The Pratt Pouch can prevent the transmission of HIV
from mother to child, even when the child is born at
home, like this young boy from Tanzania.
“It has taken the efforts of many people over many years to reach this event” says Pratt Pouch founder Dr. Robert Malkin (Professor of the Practice, Biomedical Engineering, Duke University) upon hearing of the first human use of the Pratt Pouch. Developed by faculty and students participating in Dr. Malkin's Developing World Healthcare Technology Laboratory (DHT-Lab), the Pratt Pouch is a drug delivery system that can help prevent the transmission of HIV from mother to child. A foilized, polyethylene pouch (similar in look and design to a single-dose ketchup packet) the Pratt Pouch extends the life of antiretroviral medication (from two to twelve months), ensures accurate pediatric dosing, and allows for discrete administration of antiretreviral (ARV) drugs in any location.
The first dose was given under nurse supervision over the weekend of June 14-16, 2013 in Guayaquil, Ecuador to a newborn baby. Since then, the mother and baby have both been sent home, the mother with an additional sixty Pratt Pouches filled with ARV medication. She will use these pouches to protect her newborn over the coming weeks, by tearing the foil packet and squeezing a precise amount of medication into her infant’s mouth twice a day.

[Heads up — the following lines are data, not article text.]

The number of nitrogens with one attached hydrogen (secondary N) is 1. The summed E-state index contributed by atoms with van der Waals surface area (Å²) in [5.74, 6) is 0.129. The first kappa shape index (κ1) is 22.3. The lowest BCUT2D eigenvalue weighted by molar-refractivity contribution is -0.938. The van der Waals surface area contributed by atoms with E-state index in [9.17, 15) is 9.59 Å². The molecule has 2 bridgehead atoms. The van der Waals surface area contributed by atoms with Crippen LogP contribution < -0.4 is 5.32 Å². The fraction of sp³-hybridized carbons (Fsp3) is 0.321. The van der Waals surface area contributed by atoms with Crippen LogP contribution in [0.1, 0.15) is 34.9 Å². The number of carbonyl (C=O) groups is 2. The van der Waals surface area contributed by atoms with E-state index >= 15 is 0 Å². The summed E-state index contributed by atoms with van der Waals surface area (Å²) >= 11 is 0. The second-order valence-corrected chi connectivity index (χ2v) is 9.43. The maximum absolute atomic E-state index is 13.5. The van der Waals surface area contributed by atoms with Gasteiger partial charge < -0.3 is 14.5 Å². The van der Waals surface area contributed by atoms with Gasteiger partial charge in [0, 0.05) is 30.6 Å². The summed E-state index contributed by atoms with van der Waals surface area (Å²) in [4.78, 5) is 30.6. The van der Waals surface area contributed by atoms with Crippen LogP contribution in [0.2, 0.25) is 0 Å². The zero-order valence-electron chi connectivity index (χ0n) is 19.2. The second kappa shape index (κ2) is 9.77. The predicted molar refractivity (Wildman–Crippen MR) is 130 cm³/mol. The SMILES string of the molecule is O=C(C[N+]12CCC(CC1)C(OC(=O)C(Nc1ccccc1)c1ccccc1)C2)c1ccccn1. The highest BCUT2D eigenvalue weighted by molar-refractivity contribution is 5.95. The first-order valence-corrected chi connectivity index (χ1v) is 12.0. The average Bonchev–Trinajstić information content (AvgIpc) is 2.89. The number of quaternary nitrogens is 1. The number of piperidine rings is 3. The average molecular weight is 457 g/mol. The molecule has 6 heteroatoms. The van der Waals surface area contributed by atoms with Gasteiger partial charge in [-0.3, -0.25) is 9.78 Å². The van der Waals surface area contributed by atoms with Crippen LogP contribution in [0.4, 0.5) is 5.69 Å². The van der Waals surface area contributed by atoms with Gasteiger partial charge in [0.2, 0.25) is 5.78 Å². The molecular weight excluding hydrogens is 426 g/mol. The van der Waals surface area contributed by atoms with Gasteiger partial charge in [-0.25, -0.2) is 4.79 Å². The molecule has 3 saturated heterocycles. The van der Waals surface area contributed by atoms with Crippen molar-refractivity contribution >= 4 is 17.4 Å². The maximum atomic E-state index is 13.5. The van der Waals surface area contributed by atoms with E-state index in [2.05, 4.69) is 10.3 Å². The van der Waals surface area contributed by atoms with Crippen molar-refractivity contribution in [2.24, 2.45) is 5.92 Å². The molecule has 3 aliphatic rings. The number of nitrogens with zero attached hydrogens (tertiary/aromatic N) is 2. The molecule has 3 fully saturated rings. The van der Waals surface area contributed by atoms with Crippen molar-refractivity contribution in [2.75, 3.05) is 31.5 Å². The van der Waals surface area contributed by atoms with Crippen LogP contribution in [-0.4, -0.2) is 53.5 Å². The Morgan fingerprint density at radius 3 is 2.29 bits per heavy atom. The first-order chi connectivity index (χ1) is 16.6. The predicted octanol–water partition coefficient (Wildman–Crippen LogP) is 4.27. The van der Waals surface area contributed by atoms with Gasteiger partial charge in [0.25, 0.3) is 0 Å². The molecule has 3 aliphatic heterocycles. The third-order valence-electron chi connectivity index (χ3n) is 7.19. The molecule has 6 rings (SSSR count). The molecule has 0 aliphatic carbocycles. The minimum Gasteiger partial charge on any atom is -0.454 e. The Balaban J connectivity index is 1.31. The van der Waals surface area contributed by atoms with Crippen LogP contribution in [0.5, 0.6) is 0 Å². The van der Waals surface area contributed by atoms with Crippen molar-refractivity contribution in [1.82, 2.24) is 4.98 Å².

The vast majority (90% or roughly 400,000) of new HIV cases in children are a result of mother-to-child transmission.[i] This transmission can be reduced from upwards of 45% to less than 5%, if the newborn infant receives ARV therapy within 24 hours after birth and throughout the breastfeeding period (or a minimum of 4-6 weeks).[ii] Especially in areas with high home-births rates, the Pratt Pouch provides an innovative solution for delivery of accurately dosed medication.
The Pratt Pouch has received numerous recognitions and awards from international organizations such as USAID (Saving Lives at Birth Grand Challenge finalist) and the World Health Organization (Top Ten List of Most Innovative Health Technologies, 2012) as well as being featured on PBS (Five Maternal Health Innovations that Could Save Lives). Currently, the Pratt Pouch is in use or consideration for use in Tanzania, Ecuador and Zambia, with plans for further expansion in the coming years.
“This is an exciting example of how Duke is drawing upon its outstanding human and intellectual resources to create entrepreneurial solutions to some of the world’s most pressing problems,” commented Matt Nash, center director of the Social Entrepreneurship Accelerator at Duke (SEAD), a “development lab” for scaling innovations in global health launched with a recent grant from the U.S. Agency for International Development Higher Education Solutions Network. “The SEAD team congratulates the DHT-Lab on this important milestone, and we look forward to working with them as they develop and deploy the business model that will enable the scaling of this life-saving innovation to save thousands of lives.”
[i] UN. UNAIDS Data Tables, USA: United Nations 2010.
[ii] WHO. PMTCT Strategic Vision 2010-2015. 2010. http://www.who.int/hiv/pub/mtct/strategic_vision.pdf